Many firms in the United States file for bankruptcy every year, yet they still continue operating. Why would they do this instead of completely shutting down? Well, obviously there's a reason behind this like it's less costly somehow. But I can't understand it completely, though. Can anyone explain this, please?

  • $\begingroup$ Can you please link to a source verifying your first sentence? $\endgroup$
    – Giskard
    Commented Mar 26, 2018 at 20:55
  • 2
    $\begingroup$ If the ongoing firm is viable without its debts, then it may be more valuable if it continues operating than if it closes down (indeed this is one way the creditors can get part of what they are owed back) $\endgroup$
    – Henry
    Commented Mar 27, 2018 at 0:15

1 Answer 1


Declaring bankruptcy is a way to prevent creditors from seizing assets and pursuing lawsuits to recover what they are owed in a piecemeal fashion. It forces all parties to wait for a judgement that determines in what fashion various classes of creditors will be repaid.

In the United States, there are two main ways a private firm goes bankrupt - known as Chapter 7 and Chapter 11 (chapters of the bankruptcy act).

In a Chapter 11 bankruptcy, the firm aims to reorganise its debts. The typical outcome is that the original equity holders lose almost all control of the firm as subordinated debtors have their claims converted into equity claims. Other debtors may get paid only a percentage of their claim, or they are given new debt. What happens is determined by negotiation among the major creditors and firm management, overseen by the bankruptcy judge. By lowering the debt burden of the firm (and possibly eliminating pension obligations that cannot be sustained), the firm is hoped to then be profitable, and able to pay back the remaining debts.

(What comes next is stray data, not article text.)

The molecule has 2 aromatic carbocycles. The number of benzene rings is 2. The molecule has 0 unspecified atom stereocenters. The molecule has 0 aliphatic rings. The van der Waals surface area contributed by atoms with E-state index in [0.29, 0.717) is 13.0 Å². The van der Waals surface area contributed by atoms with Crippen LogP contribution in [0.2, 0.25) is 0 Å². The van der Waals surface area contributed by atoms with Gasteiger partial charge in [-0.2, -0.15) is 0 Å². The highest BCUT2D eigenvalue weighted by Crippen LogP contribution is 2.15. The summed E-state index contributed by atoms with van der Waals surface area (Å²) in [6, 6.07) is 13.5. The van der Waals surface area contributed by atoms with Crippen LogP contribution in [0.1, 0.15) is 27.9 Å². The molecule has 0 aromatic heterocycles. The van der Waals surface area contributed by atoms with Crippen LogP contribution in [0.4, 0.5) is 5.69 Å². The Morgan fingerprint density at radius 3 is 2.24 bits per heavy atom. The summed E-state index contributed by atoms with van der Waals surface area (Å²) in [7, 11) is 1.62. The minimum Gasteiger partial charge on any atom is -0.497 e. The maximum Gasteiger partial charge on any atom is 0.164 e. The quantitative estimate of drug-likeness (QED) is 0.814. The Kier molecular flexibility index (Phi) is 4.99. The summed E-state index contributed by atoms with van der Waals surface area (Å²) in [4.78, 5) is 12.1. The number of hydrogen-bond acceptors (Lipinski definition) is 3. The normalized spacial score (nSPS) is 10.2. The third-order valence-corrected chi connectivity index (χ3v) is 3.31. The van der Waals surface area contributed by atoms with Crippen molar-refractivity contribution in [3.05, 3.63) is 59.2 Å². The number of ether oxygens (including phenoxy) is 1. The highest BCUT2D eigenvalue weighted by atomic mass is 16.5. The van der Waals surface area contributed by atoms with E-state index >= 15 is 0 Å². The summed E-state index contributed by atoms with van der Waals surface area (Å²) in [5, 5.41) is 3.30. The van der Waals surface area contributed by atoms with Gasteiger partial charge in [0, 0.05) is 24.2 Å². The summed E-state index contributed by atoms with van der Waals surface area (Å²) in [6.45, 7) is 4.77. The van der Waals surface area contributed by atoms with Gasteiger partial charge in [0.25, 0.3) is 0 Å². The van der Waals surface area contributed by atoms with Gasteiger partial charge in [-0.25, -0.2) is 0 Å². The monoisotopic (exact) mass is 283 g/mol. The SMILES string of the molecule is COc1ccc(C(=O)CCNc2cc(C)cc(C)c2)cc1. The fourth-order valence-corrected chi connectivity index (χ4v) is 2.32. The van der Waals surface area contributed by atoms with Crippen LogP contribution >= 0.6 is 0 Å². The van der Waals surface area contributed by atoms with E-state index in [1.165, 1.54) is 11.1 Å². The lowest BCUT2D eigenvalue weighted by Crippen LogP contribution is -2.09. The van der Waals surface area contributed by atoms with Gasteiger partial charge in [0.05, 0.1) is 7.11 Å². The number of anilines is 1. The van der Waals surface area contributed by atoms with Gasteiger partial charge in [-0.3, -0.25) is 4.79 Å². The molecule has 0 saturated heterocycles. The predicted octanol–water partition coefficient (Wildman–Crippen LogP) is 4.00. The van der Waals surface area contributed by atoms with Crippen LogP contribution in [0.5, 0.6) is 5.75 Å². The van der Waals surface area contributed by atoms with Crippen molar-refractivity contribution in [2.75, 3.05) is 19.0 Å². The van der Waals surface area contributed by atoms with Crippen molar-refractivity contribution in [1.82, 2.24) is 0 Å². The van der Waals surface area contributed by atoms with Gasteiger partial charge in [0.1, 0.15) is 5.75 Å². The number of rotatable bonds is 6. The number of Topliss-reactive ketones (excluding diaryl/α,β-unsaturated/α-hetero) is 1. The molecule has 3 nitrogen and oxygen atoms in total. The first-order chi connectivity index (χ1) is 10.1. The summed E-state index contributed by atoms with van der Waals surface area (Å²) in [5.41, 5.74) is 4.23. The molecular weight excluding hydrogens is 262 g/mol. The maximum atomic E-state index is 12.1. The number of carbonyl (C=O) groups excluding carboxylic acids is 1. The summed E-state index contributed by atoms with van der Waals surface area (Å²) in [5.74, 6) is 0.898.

Chapter 7 bankruptcy is a liquididation. All assets are sold, and then the proceeds are used to pay off debtors. However, the liquidation value of most assets is far below their carrying cost on the balance sheet, and so the recovery values are extremely low. The exceptions might be things like real estate, which another firm might be able to use in a more profitable fashion. From the prospective of creditors, the recovery value is typically much lower in a liquidation (barring special cases) - look at the prices for clothing in liquidation sales versus normal retail price. Industrial equipment is specialised, and the buyers know that this is a liquidation, and so they will only bid if prices are extremely cheap versus new equipment. However, if a firm tried Chapter 11 and fails to recover, it is more likely to give up and liquidate the next time.


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